FOR IMMEDIATE RELEASE
Contact: Terrie Davidson
Community Relations Manager
Wickenburg Community Hospital
Vaccine Availability Update
Wickenburg, AZ, January 25th, 2021 – Wickenburg Community Hospital (WCH) is continuing preparations to open a COVID-19 Vaccination POD. “Progress was made last week as WCH met with county officials, WPD & WFD to conduct logistical planning for a smooth and safe vaccine clinic. WCH has still not received any doses of the vaccine and continues with the required education and training of staff to the State registration and reporting databases as well as planning for the clinic venue.” Karen Smith RN, NMCC, LSSGB Manager, Infection Prevention and Employee Health Chair, Safety Subcommittee at Wickenburg Community Hospital states. “As we prepare to administer vaccines to the community, WCH has received multiple inquiries regarding the vaccine’s safety and would like to help educate the community with the latest medical facts.”
Below are a few myths and facts regarding those myths, Published on January 13, 2021 by John Hopkins Medicine:
MYTH: If I’ve already had COVID-19, I don’t need a vaccine.
FACT: People who have gotten sick with COVID-19 may still benefit from getting vaccinated. Due to the severe health risks associated with COVID-19 and the fact that re-infection with COVID-19 is possible, people may be advised to get a COVID-19 vaccine even if they have been sick with COVID-19 before.
There is not enough information currently available to say if or for how long people are protected from getting COVID-19 after they have had it (natural immunity). Early evidence suggests natural immunity from COVID-19 may not last very long. Some scientists believe the vaccine offers better protection for coronavirus than natural infection.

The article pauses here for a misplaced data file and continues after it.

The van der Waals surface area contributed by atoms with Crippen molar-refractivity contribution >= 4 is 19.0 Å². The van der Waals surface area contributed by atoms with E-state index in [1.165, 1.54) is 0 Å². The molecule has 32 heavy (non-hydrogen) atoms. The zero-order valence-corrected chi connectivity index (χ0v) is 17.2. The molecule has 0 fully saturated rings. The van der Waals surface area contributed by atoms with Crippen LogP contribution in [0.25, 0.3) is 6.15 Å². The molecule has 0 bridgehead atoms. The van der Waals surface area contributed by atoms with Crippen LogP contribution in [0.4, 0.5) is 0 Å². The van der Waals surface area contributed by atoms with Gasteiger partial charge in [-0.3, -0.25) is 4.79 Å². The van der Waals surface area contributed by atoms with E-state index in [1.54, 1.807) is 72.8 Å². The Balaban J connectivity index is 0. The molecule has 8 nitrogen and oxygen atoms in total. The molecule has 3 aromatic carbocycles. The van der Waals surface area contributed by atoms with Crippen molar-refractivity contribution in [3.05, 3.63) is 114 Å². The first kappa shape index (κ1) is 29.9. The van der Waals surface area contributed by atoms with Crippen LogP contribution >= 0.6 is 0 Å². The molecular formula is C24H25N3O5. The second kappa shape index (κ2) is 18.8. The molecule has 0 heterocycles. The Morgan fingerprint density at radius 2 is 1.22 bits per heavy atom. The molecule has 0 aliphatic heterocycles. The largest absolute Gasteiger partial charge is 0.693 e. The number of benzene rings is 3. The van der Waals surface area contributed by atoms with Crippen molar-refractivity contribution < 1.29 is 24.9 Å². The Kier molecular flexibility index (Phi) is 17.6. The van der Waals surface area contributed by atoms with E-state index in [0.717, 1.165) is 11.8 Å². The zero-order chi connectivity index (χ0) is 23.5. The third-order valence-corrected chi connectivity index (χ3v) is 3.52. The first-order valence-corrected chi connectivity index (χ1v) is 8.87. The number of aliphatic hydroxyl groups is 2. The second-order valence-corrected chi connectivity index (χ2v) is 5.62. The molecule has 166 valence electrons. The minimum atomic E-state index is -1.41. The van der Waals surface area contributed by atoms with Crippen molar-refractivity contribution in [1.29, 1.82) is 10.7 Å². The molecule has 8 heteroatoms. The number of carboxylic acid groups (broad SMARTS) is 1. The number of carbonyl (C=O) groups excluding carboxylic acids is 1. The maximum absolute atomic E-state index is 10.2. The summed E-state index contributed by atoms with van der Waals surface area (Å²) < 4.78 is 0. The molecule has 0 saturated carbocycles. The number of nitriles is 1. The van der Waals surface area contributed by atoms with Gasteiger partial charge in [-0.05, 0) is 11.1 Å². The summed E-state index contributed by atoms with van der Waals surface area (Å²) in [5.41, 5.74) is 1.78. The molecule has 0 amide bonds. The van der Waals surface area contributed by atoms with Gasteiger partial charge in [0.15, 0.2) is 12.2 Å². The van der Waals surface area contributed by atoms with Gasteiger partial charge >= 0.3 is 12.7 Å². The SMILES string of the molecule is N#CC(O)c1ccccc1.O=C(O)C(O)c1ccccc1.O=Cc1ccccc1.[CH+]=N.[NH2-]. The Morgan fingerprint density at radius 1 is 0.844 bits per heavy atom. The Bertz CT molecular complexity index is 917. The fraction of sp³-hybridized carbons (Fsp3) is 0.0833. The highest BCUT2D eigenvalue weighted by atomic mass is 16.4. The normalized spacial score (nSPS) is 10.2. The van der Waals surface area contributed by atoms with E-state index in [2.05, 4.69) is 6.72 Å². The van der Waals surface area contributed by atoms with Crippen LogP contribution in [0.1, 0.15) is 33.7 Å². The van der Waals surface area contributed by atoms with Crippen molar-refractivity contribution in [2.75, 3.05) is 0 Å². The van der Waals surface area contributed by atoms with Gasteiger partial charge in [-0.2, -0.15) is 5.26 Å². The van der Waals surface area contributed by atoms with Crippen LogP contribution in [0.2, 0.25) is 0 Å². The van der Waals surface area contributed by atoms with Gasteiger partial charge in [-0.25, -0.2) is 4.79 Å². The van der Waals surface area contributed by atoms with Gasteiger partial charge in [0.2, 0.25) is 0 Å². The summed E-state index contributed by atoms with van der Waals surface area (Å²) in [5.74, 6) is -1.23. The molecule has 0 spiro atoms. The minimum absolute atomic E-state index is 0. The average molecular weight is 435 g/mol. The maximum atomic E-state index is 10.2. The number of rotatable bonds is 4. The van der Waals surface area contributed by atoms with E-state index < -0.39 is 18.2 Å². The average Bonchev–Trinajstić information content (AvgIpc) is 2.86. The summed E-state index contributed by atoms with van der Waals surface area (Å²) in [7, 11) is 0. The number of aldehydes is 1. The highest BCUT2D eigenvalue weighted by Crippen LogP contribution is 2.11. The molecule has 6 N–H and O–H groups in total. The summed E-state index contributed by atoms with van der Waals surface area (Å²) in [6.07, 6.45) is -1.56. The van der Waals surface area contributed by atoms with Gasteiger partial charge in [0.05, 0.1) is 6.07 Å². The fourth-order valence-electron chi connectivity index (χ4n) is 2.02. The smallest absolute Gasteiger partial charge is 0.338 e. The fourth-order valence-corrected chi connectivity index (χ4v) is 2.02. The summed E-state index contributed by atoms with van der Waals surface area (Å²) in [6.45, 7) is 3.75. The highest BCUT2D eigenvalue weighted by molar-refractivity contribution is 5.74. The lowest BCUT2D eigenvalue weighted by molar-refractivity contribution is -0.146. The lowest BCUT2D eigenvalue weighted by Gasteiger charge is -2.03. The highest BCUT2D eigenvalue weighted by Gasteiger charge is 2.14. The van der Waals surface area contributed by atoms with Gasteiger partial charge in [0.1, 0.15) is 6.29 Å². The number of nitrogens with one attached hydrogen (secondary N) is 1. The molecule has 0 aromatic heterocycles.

MYTH: Researchers rushed the development of the COVID-19 vaccine, so its effectiveness and safety cannot be trusted.
FACT: Studies found that the two initial vaccines are both about 95% effective — and reported no serious or life-threatening side effects. There are many reasons why the COVID-19 vaccines could be developed so quickly.
The COVID-19 vaccines from Pfizer/BioNTech and Moderna were created with a method that has been in development for years, so the companies could start the vaccine development process early in the pandemic.
- China isolated and shared genetic information about COVID-19 promptly, so scientists could start working on vaccines.
- The vaccine developers didn’t skip any testing steps. They conducted some of the steps on an overlapping schedule to gather data faster.
- Vaccine projects had plenty of resources, as governments invested in research and/or paid for vaccines in advance.
- Some types of COVID-19 vaccines were created using messenger RNA (mRNA), which allows a faster approach than the traditional way that vaccines are made.
- Because COVID-19 is so contagious and widespread, it did not take long to see if the vaccine worked for the study volunteers who were vaccinated.
- Companies began making vaccines early in the process, even before FDA authorization, so some supplies were ready when authorization was received.
WCH has also received reports of community members not being able to register for their vaccine due to lack of appointments being open. In a news release from ADHS on January 23rd, Arizona passes 400,000 mark in COVID-19 vaccine doses administered, it was confirmed that, “All appointments at the two state-run sites are booked through February…” There is a request to the federal government to increase the number of doses allotted to the state of Arizona in order to increase the number of available appointments, “ADHS requested an ongoing 300,000 additional doses weekly from the federal government. However, the request was denied, and the state, counties and tribal governments were only able to order 169,000 doses.”
Those in groups prioritized for vaccination still need to register for appointments at podvaccine.azdhs.gov or may call 1-844-542-8201.